Schlagwort-Archiv: education

Who are our beneficiaries: the people sick with Ebola or the people still healthy?

Recently I had an interesting discussion with one of my colleagues: Who are the beneficiaries of our intervention? Of course you’re first thinking of the sick. People who contracted Ebola have to be treated and – if possible – cured. You think of the families in quarantine that anxiously expect the end of their incubation period, hoping not to show symptoms themselves. This way of thinking is expressed as well by the Time Magazine, announcing Ebola fighters as the TIME person of the year 2014, emphasizing the achievements of the medical personnel. They are the ones with a real an eminent danger of contracting Ebola themselves.

On the other hand contracted less than 7,000 Sierra Leoneans EVD so far. With a total population of approximately 5 million. A target group of 7,000 people can be called manageable. But unfortunately, the opposite is the case: The 4,993,000 Sierra Leoneans that stayed uninfected until now are our target group. To protect the healthy from infection is the main objective. And that is not the task of doctors or nurses. Other things are needed here:

  • Creating awareness
  • Education
  • Changing behavioural habits
  • Coordination and logistics

Prevention is the key. That is a message being distributed by the government as well:

Stop Ebola Campaign by Sierra Leona government. von User:JuliaBroska [CC BY-SA 4.0], via Wikimedia Commons

But of course it is less attractive to walk from house to house distributing leaflets than caring for the sick and the needy, dressed up like an astronaut. The same concept was found valid in the fight against HIV: Donor prefer investment in HIV drugs over simply distributing condoms. The Gates Foundation makes the following statement:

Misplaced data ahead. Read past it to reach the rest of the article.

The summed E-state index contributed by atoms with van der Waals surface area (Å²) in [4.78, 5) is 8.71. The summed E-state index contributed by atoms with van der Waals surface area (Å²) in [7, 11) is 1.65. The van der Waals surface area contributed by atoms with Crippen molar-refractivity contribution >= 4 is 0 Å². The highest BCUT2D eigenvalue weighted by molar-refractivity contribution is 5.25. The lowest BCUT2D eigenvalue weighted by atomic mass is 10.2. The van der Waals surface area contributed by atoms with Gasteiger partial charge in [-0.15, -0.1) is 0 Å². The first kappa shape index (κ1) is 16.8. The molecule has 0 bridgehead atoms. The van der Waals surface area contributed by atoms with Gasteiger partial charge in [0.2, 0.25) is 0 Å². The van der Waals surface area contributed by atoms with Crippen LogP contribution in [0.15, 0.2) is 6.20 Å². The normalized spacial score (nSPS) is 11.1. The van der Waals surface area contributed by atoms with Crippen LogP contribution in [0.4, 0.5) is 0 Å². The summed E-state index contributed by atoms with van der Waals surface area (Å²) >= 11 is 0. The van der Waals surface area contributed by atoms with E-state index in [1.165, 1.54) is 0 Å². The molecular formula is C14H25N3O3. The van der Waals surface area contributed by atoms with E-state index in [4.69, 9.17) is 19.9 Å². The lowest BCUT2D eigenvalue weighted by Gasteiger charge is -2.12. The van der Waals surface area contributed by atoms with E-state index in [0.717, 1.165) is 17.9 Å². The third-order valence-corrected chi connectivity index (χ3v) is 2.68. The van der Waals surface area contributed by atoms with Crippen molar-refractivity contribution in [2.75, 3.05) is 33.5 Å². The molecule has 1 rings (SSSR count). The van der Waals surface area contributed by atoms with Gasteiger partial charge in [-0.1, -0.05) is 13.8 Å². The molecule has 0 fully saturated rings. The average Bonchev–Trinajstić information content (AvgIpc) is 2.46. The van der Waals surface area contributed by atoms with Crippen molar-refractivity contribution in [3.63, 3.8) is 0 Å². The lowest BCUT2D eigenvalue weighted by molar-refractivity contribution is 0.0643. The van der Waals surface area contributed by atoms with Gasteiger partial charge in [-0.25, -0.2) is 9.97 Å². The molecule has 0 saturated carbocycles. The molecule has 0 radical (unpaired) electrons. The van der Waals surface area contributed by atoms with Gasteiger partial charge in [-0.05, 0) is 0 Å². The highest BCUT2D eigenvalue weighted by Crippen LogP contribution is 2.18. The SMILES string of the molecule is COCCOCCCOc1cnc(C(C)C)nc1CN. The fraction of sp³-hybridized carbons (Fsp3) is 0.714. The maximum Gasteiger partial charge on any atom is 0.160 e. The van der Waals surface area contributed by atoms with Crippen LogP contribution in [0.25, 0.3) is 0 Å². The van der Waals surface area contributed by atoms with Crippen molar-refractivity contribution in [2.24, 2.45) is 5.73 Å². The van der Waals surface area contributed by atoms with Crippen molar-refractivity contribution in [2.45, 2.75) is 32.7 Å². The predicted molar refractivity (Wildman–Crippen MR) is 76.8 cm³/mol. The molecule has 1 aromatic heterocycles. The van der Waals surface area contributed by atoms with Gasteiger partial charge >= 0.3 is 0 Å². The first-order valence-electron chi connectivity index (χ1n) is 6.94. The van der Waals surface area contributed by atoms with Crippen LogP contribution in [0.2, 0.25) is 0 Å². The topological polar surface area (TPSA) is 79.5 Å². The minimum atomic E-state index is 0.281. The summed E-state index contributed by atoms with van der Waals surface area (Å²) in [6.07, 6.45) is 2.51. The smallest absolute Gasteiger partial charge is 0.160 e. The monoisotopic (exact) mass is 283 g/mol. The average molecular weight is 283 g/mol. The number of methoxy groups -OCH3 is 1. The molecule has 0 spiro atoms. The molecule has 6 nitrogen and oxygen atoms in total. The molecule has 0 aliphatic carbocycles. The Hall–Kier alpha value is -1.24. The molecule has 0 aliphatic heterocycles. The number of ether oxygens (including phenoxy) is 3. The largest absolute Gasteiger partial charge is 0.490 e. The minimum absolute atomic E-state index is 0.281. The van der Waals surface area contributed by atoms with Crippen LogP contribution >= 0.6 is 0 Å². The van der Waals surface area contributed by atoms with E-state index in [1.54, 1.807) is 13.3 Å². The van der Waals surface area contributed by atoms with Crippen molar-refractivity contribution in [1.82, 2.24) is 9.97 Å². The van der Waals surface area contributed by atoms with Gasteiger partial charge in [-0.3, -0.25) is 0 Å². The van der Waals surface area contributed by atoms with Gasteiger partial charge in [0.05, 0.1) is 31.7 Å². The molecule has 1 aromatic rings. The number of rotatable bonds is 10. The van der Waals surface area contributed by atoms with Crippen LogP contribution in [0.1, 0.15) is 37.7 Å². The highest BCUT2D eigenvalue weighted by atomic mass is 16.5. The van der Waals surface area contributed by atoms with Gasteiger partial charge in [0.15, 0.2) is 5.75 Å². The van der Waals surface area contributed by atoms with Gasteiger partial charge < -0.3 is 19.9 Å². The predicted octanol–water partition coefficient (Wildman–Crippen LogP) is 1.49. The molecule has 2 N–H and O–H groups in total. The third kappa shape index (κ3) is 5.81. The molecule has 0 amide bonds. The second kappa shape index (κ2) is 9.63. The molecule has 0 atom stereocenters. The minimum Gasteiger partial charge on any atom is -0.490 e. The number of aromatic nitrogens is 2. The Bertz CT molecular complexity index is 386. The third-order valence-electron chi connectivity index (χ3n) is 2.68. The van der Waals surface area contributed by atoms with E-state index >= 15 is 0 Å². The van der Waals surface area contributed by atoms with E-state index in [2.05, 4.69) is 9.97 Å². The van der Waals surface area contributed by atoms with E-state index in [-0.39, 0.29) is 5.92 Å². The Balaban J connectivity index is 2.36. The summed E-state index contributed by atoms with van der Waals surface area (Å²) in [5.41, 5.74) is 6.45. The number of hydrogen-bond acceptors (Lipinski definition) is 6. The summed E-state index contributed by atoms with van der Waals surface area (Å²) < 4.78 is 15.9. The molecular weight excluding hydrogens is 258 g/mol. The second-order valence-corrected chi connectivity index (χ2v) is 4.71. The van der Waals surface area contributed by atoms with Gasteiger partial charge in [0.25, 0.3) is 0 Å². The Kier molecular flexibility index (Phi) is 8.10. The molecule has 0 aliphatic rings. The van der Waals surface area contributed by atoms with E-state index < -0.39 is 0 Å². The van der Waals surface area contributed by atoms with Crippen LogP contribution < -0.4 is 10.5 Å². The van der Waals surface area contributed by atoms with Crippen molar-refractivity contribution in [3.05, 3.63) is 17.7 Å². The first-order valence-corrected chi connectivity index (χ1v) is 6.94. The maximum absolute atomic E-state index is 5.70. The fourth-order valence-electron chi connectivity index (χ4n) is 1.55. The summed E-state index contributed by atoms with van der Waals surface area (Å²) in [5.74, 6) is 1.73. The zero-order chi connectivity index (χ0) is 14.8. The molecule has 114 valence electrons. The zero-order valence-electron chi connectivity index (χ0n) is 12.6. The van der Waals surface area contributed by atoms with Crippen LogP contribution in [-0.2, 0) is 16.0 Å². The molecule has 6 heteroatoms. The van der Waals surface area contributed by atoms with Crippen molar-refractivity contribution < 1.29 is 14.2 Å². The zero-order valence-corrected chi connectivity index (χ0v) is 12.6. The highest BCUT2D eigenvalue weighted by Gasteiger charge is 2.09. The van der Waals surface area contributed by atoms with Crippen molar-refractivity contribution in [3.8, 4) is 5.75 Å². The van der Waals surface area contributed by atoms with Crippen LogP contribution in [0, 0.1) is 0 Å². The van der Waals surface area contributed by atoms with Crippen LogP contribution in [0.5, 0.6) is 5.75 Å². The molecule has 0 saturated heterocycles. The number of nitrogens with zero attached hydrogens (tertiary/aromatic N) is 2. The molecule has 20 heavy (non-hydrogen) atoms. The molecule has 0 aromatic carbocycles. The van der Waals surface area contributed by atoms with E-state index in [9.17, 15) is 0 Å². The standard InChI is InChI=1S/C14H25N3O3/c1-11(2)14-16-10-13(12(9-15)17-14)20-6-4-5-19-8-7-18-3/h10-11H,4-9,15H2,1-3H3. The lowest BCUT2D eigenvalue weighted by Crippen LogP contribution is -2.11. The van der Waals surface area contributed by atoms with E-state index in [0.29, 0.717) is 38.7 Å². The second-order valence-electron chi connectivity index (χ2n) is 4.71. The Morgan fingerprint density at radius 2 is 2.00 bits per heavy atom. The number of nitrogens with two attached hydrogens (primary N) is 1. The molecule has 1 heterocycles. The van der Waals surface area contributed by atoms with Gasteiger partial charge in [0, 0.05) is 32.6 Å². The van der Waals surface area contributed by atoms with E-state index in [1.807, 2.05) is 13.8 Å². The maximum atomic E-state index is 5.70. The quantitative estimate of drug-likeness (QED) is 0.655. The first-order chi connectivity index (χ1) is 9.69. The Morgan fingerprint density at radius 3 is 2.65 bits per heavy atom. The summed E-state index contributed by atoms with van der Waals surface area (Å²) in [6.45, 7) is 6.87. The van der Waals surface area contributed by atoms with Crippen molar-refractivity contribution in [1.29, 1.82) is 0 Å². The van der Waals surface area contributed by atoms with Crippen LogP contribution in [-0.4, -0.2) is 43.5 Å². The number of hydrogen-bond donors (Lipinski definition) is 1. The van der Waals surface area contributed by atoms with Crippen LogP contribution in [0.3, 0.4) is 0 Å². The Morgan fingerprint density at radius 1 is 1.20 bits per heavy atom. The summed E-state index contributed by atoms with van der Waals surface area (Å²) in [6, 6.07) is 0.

Our largest investment is in efforts to discover and develop an HIV vaccine.

Without knowledge of the figures, my impression is the following: The majority of donors, UN bodies and NGOs focussed on the medical sector in the Ebola Response. Treatment centre are being built almost overnight, there is heavy investment in vaccines and treatment research, physicians from all over the world are being recruited. That fits to the UN Mission for Ebola Emergency Response (UNMEER) (UN Resolution 2177 of the UN Security Council).

Their main task is the logistical distribution of treatment centres, vehicles and telecommunication equipment in the countries affected the hardest by Ebola.

Those activities involve high costs. But they will not change the fact that the probability of survival of the 7,000 infected are highly dependent on chance and on their general health condition. On top of that, most activities are implemented extremely slowly and their results will not impact the current crisis, it is rather a provision for future ones.

What is needed on a much bigger scale is social mobilization, well planned and organised. The people have to wake up. Social control is needed. Certain behaviours have to stop. Each and every Sierra Leonean, who refuses an invitation to a burial, is a hero. Each and every one who keeps her door shot to visitors, is a hero. Everybody avoiding body contact even to close friends, is a hero.

I see many parallels to the HIV epidemic for example in South Africa. There I heard people saying: “Our traditions are older than HIV. We will not change our behaviour.” But new infectious diseases can kill the holder of the tradition. The other way around is certainly less common.

This article is a translation from the original German version.

Julia Broska

Julia arbeitet für die Welthungerhilfe im Projektmanagement in Sierra Leone. Sie beschreibt in diesem Blog ihre persönlichen Eindrücke. Ihre Meinung muss sich nicht mit der der Welthungerhilfe decken. Bevor Julia nach Sierra Leone kam war sie in Nord Korea im Einsatz. Sie schreibt auch Artikel für den offiziellen Blog der Welthungerhilfe

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